Strike Up the Brand

So Lillian Vernon is about to join the pantheon of human brands that includes boxer-cum-barbecuer George Foreman and everyone’s favorite mad housewife, Martha Stewart. In Mark Del Franco’s story about Vernon on page 5, analyst Ken Gassman notes that Lillian stands for low-priced, solid-valued gifts. Surely brands have been built on less of a definition than that.

Take the case of Spiegel. When I was growing up, Spiegel was simply a sponsor of prizes on game shows, located in “Chicago, Illinois, 6-0-6-0-9.” I couldn’t have told you if the catalog sold swanky products, or chintzy products, or products somewhere in between.

I’m still hard pressed to tell you about the kinds of products it sells.

Oh, I know that it sells apparel, home decor, consumer electronics. I could give you a sense of its price points. But as a brand, what does Spiegel stand for? Beats the heck out of me.

As Paul Miller was writing his article on Spiegel’s latest woes (see page 6), I received Spiegel’s spring/summer “big book.” Leafing through the women’s apparel section, I noticed that the offerings were grouped by house brands: Clifford & Wills, 4U from Spiegel, Blushe, Milano. Copy set out to differentiate each brand from the others. Clifford & Wills, for instance, offers “sophisticated solutions to every wardrobe dilemma”; the Together line, “unique styles that get you noticed.” The Apart line, which appears immediately before the Together clothing, doesn’t include a summary description, which is a shame, as I couldn’t tell Together and Apart apart.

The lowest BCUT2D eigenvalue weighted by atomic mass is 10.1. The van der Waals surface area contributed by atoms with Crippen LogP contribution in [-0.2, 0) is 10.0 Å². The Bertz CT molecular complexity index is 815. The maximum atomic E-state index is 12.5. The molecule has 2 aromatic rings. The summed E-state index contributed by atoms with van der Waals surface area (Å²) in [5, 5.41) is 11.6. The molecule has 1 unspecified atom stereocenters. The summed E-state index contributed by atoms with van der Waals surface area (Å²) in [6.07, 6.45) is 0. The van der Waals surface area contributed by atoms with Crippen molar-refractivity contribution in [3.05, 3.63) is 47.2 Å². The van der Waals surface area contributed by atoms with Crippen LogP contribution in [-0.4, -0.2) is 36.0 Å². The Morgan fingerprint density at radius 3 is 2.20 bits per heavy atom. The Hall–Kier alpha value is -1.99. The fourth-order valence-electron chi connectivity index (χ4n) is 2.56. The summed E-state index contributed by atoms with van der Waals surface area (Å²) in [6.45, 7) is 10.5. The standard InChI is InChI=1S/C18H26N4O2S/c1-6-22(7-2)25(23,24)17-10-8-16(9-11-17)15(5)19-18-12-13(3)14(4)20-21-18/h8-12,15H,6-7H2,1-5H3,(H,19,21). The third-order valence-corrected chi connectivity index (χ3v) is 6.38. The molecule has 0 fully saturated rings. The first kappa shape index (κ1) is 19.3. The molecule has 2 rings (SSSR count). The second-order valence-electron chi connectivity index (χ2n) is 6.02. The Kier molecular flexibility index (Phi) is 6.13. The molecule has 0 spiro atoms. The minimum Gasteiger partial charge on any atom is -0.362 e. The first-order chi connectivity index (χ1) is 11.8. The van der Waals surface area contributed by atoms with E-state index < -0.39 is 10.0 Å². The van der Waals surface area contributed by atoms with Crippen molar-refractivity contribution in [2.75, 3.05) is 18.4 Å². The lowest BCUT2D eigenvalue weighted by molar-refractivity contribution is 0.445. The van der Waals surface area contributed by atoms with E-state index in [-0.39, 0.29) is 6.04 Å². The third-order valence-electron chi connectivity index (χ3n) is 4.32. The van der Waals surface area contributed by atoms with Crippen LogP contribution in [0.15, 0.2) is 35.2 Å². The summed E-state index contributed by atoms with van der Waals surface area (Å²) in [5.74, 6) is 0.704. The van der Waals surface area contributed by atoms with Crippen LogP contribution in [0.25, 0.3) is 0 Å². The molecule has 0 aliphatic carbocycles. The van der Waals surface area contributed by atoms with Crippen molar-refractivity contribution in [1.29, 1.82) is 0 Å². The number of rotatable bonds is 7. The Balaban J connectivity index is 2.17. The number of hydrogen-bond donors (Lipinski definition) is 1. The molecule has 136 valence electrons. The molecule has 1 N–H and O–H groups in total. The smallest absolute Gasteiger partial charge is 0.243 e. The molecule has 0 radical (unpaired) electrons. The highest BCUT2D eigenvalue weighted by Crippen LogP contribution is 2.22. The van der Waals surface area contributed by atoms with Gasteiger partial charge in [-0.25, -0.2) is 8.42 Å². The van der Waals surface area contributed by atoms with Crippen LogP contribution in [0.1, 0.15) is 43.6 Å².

In fact, none of Spiegel’s private-label brands seem to have a distinct brand image. I remember buying from Clifford & Wills when it was a stand-alone catalog back in the ’80s. I knew I could rely on it for apparel that was urban without being edgy (think Minneapolis rather than Manhattan). Now? Yes, there are some items in the catalog that I like, but I wouldn’t think to search on the Web for Clifford & Wills next time I need a shirt or pants, in the same way that I head to the Ann Taylor or J. Jill or Bluefly Websites. I know what these brands stand for — and that’s an important shortcut for me as a consumer, and important shorthand for a marketer.

If I were Spiegel, I’d consolidate some of those house brands, then focus on crystallizing the meaning of those that remained. For Clifford & Wills, why not include a few shots of a model on the streets of, say, Minneapolis? (You could even revisit the intersection where Mary Richards threw up her hat. After all, Mary wore clothes that were urban without being edgy.) For Together, point out the “unique” aspects of the apparel with inset photos and copy callouts. For the 4U line (“beautiful, comfortable, keyed to your body”), show the models looking comfortable, for goodness’ sake! (And if the tagline is going to remain “Sizes for Real Life,” please include petites along with misses and women’s sizes.)

Then the Spiegel brand as a whole could come to mean a clearly defined, well-edited selection of wares for a clearly defined target market. The Spiegel Website would become an online destination that could rely less heavily on offers of reduced shipping and product discounts. And to those of us old enough to remember watching Let’s Make a Deal in prime time, Spiegel would mean more than just a zip code.

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